After IOM’s report, the decision was made by the investigators on this study to proceed with the research because it provided new or stronger data in three areas: 1) impact of maternal exposure to ethylmercury while pregnant, 2) evaluation of ethylmercury exposure in association with the three autism spectrum disorder subtypes, and 3) a more rigorous approach to evaluating autism diagnosis and ethylmercury exposure.
Concerns around vaccine safety may have made the decision to elect to have children vaccinated difficult for some parents. This study adds more comprehensive data to the existing science on the safety of thimerosal in vaccines and immunoglobulin products, which should help to further lessen concerns about vaccinating children.
How is this study different than previous studies on thimerosal and autism?
To date, there have been several published studies on the safety of thimerosal in vaccines. The data shows that the low doses of thimerosal in vaccines do not cause harm, although it may be associated with minor side effects, such as redness and swelling at the injection site, and rare allergic reactions.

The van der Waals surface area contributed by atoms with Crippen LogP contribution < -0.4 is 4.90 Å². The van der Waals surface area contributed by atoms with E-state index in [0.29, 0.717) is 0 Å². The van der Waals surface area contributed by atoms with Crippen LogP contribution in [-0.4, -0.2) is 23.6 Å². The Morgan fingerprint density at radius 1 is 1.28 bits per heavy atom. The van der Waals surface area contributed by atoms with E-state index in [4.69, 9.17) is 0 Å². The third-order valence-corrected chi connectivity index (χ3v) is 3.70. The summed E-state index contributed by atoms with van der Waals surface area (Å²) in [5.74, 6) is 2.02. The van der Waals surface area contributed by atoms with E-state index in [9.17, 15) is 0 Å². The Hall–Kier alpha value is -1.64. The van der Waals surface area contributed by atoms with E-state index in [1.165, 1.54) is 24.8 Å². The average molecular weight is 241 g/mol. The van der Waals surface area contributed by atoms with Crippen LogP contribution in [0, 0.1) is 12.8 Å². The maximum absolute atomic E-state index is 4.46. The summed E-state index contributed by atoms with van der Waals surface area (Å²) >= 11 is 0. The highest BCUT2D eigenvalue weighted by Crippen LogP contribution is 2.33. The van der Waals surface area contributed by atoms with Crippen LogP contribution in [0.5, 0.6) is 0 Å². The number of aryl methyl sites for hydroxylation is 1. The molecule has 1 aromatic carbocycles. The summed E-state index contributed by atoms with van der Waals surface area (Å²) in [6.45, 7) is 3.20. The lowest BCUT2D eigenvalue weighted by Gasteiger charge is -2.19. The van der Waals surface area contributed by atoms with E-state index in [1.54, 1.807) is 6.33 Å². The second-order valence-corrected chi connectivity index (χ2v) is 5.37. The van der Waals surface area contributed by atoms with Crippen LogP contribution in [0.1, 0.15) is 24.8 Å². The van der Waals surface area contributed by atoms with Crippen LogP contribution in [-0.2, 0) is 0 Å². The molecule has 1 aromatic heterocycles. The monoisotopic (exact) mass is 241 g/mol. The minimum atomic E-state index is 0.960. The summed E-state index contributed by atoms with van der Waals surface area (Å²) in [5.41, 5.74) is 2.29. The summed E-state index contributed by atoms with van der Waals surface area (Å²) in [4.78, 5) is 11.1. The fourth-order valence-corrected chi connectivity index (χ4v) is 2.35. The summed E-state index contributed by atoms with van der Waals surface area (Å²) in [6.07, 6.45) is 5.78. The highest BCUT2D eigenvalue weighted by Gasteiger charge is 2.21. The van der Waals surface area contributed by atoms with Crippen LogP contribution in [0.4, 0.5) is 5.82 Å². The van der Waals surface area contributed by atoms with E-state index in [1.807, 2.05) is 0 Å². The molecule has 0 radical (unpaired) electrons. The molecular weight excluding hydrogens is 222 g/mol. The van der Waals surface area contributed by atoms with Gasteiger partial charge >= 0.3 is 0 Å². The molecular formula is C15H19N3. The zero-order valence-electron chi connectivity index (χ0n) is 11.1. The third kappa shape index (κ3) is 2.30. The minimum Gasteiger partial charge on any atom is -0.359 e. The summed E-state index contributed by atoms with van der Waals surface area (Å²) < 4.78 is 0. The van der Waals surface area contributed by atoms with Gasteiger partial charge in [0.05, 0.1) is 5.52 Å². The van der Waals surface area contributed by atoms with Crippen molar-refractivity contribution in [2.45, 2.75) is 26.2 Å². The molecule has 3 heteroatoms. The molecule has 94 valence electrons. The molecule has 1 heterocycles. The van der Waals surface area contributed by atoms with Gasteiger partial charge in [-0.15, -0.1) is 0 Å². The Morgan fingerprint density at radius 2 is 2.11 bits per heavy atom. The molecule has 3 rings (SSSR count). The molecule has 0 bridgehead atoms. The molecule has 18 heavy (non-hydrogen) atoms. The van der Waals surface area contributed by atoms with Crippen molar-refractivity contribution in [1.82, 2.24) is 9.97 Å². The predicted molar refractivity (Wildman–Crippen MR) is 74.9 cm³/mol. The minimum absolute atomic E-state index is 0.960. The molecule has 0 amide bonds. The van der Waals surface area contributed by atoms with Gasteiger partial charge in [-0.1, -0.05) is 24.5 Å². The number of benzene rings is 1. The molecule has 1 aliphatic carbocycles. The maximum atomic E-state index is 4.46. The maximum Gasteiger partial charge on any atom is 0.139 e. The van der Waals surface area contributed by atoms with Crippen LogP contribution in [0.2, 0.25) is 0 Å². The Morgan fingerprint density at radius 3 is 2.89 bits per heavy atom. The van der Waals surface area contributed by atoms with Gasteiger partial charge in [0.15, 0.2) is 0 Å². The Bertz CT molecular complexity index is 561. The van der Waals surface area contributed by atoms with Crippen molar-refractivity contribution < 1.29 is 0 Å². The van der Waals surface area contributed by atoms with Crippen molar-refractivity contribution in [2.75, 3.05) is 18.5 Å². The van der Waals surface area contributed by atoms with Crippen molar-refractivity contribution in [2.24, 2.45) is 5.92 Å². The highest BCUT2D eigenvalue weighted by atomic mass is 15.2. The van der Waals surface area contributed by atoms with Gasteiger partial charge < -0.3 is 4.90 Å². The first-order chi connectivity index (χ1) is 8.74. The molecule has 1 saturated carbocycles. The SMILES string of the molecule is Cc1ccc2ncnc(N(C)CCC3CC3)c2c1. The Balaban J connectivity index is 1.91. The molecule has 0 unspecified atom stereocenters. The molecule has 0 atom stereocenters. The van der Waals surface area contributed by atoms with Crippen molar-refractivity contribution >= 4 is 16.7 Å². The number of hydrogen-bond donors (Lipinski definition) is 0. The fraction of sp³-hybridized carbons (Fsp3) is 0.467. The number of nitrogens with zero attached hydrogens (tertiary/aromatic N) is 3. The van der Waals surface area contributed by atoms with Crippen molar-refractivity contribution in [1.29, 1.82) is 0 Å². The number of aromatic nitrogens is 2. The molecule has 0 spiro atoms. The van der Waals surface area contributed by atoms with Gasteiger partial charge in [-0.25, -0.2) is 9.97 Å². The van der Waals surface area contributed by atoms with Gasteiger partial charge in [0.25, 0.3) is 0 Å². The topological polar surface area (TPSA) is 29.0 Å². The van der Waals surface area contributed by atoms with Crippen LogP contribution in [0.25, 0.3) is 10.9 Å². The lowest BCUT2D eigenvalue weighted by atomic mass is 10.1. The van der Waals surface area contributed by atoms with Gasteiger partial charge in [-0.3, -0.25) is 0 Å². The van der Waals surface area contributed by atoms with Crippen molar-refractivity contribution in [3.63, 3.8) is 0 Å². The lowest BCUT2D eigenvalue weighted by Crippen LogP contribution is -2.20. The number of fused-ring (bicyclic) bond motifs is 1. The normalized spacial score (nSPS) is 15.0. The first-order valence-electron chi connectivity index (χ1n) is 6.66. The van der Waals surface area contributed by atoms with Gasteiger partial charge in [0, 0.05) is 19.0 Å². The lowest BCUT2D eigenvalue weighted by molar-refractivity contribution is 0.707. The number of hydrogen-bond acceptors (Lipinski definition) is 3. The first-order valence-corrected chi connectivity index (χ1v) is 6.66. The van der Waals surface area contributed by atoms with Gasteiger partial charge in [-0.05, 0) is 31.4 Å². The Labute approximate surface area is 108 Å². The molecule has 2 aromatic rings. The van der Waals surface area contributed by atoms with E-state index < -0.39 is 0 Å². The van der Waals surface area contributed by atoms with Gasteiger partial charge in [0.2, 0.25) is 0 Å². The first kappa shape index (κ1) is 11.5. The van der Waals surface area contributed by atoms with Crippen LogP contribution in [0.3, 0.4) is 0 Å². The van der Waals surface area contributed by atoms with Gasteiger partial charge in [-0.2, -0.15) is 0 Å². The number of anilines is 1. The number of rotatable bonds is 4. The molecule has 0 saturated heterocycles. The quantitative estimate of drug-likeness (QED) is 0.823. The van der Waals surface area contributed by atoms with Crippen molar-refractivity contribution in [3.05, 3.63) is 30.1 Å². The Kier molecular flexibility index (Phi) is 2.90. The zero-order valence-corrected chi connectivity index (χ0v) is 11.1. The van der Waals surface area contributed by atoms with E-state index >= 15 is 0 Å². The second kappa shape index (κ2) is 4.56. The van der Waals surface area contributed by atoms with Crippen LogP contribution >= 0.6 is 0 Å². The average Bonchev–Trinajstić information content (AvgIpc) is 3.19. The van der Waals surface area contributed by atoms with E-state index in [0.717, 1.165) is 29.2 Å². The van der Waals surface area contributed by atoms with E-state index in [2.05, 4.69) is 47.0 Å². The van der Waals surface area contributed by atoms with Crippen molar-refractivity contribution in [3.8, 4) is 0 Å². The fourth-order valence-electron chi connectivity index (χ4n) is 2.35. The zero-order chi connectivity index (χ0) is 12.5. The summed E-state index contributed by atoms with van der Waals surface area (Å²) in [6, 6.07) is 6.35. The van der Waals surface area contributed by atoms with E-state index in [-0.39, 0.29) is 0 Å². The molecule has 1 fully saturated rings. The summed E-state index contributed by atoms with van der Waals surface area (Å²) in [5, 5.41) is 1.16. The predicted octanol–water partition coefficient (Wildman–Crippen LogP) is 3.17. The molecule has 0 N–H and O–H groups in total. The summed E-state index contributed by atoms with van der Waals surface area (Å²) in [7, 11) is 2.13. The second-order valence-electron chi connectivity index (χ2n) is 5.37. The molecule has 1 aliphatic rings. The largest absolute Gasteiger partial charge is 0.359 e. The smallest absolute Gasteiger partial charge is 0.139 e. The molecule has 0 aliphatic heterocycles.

This new study adds more comprehensive data to the existing science on the safety of thimerosal. It is the most thorough to date because it is the first time CDC has gathered and examined maternal data and the first time CDC has examined ASD along with the various autism subtypes.
The study included consultation by external experts and representatives of autism advocacy groups, used state-of-the art in-person evaluations administered by research staff trained by leading autism experts, and was based on well-documented data on exposure to thimerosal-containing products. The study controlled for many factors that could influence the risk of autism or receipt of immunizations. Moreover, the study provides the strongest evidence to date that immunization during pregnancy with thimerosal-containing vaccines, including flu vaccine, does not increase risk of ASD.
How were children selected for this study?
Children were eligible to participate if they met the following criteria:
- Were born between January 1, 1994 and December 31, 1999,
- Had been continuously enrolled in the managed care organization from birth until their second birthday and were currently enrolled at the time of sample selection; and
- Lived within 60 miles of a study assessment clinic.
Children were 6 to 13 years old at the time of data collection. All children in the study had to live with their biological mother since birth, and their family had to be fluent in English (for purposes of administering the surveys). Children were excluded if they had a medical condition with known links to ASD traits including: Fragile X syndrome, tuberous sclerosis, Rett’s syndrome, congenital rubella syndrome, or Angelman’s syndrome.
How was thimerosal exposure in children and during pregnancy monitored?